Influencer outreach backfiring
Opinion, Student/PR

What Happens When Your Influencer Outreach Backfires? Em Clarkson STICKS IT To Bootea

It seems like we spend a lot of time talking about the benefits of not only a solid Influencer outreach campaign, but also the ‘virality’ it can achieve if all goes well. Certain Influencers have the ability to really make something catch like wildfire (much like Fyre fest, until it metaphorically burned out) and this can often leave brands with more than they bargained for – quite literally.

BUT, what happens on the flip side of the coin? When your Influencer outreach takes a turn for the worst and comes back to bite you instead?

Influencer Marketing, It’s Perks And Its Flaws

Influencer Marketing, has many flaws, but it also has many perks too.

The main one probably being that the right person can expand your brand’s reach far further than traditional restrictive methods could ever. That’s why it’s still a successful marketing tactic for many, and why it’s still used in abundance. However, while I am an advocate for Influencer Marketing when it’s gotten right, I’m also probably one of it’s worst critics when it’s gotten wrong.

I’ve written previously about the flaws in the system, like when Georgia from Love Island promoted hunger suppressants and received tonnes of backlash. I’ve had a guest post which gave an insight into what Influencer Marketing is really like (including the revelation that most captions are pre-written). And I’ve also more recently questioned whether the Influencer Marketing bubble has burst altogether, after a self-proclaimed ‘influencer’ failed to sell 36 of her own-range t-shirts.

One thing I haven’t yet spoken about, though. Is when the influencer purposely has an adverse effect on your business. When your outreach, that you hope will help you strike gold, actually shoots you in the foot instead.

Introducing, Emily Clarkson. An icon of our generation.

Em Clarkson STICKS IT to ‘Bootea’

One of my absolute favourite influencers, and probably one of the only ones I’m actually ‘influenced’ by is Author, Blogger and Instagrammer Em Clarkson.

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Image credit: @em_clarkson

The main reason I find this young lady so inspirational, impressionable and influential is because she only cares to talk about what she actually cares about. Much unlike the majority of Influencers nowadays who’ll promote just about anything for a quick buck.

Bootea haven’t had the best run, have they?

And one of the biggest thing she cares about – if Bootea would have cared to check out her page before hitting send on another generic outreach message – is body positivity. That everybody should be comfortable in their own skin and should be healthy in a way that’s, well, healthy. She’s not – ought I mention – the type to promote laxatives cleverly disguised as ‘booty shakes’ to help, in Em’s words, “people feel shit about themselves”.

Unfortunately, this lame outreach tactic isn’t uncommon in the Influencer Marketing industry. There’s a lot of laziness in all corners, to be honest. From influencers not writing their own captions, to brand churning out the same generic message to everybody. This is just one of the detrimental factors that have flawed the industry as we know it. However, amongst all these cock-ups and mistakes, there’s one common denominator – they aren’t usually called out. In fact, I bet we’re pretty much blind to around 95% of mismatched outreach attempts. Until Em decided to take action.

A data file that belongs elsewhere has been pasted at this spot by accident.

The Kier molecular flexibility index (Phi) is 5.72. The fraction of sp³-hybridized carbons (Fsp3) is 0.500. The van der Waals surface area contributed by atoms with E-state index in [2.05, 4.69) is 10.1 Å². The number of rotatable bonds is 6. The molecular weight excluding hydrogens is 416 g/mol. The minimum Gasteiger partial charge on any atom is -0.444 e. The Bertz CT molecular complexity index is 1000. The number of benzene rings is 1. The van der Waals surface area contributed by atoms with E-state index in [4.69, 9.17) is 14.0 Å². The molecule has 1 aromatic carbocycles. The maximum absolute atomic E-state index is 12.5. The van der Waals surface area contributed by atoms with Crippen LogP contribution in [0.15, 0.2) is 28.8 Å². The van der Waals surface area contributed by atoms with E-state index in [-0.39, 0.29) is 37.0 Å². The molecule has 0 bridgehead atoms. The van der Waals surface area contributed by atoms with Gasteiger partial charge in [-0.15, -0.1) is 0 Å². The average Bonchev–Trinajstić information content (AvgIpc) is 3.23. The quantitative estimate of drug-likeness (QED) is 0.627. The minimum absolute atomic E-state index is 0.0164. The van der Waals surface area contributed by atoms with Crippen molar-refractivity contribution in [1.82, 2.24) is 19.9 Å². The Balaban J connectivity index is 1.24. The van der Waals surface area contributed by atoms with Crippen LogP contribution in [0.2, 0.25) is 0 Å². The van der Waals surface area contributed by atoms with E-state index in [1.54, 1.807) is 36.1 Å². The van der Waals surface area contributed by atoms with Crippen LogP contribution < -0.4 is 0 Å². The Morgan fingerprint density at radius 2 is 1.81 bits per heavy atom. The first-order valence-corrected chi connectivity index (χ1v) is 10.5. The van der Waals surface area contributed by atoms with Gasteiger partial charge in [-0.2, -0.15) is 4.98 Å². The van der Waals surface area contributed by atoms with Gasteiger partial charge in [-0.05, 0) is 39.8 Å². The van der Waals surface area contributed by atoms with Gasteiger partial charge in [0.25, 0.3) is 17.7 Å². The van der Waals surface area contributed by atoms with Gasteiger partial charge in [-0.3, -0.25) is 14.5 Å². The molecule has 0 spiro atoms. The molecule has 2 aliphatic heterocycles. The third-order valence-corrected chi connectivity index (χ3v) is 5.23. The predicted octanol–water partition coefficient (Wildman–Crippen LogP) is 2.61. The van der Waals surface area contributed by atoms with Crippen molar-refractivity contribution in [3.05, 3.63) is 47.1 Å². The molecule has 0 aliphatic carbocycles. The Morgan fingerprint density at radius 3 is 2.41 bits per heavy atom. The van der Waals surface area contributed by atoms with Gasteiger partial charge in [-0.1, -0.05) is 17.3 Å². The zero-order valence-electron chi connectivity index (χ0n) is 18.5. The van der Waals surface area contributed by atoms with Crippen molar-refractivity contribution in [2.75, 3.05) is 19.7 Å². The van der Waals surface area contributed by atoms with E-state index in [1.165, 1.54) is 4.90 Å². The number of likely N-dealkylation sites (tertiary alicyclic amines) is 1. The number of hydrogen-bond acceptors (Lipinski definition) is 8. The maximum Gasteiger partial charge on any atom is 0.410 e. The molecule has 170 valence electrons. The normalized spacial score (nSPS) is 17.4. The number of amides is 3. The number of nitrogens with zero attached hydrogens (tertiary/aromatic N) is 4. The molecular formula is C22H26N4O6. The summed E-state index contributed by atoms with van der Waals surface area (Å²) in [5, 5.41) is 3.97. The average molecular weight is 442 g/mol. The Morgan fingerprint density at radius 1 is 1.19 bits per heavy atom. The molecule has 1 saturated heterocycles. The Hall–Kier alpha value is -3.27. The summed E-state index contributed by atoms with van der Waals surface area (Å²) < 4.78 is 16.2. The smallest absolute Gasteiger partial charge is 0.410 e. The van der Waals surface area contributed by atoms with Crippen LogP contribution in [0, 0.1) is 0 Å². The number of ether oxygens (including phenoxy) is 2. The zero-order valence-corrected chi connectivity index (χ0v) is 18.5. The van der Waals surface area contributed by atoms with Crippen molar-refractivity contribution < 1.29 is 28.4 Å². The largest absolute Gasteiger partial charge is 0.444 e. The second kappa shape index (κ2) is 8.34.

She started with an Instagram post, which was pretty iconic in itself and already has generated over 1.2k likes, slating Bootea and their poorly judged ‘collaboration’ mail.

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Image credit: @em_clarkson

But then, clearly still irked about the whole affair, Em went one step further. Creating a whole IGTV post around what probably would have happened if she’d have graciously accepted Bootea’s charming offer. I would highly recommend you watch it. As, to be quite honest, it’s brilliant.

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Image credit: @em_clarkson

What’s The Impact?

So I mentioned earlier that brands are quick to boast when their Influencer Marketing is successful. But what about when those tens of thousands of engagement numbers are actually tens of thousands of people tuning in to hear your brand slated instead?

Well, if my own personal experiences are anything to go off, I’d like to say that Em has successfully promoted the dangers and implications of using products such of Bootea on both your physical and mental health, to her followers at the very least. Probably putting many people off the product altogether. I for one, am exactly the type of person who’d probably try one of these types of products in a desperate bid to drop some pounds for summer. But Influencers such as Em Clarkson keep me grounded. If anybody else has the same thoughts as me (which I presume they shall), then that’s Bootea about to lose out on a lot of potential profits at the hands of a poorly judged mistake.

Probably not what they bargained for, eh? But I guess that’s what you get for being completely out of touch during your Influencer outreach.

What do you think? Let me know in the comments below or on Twitter.

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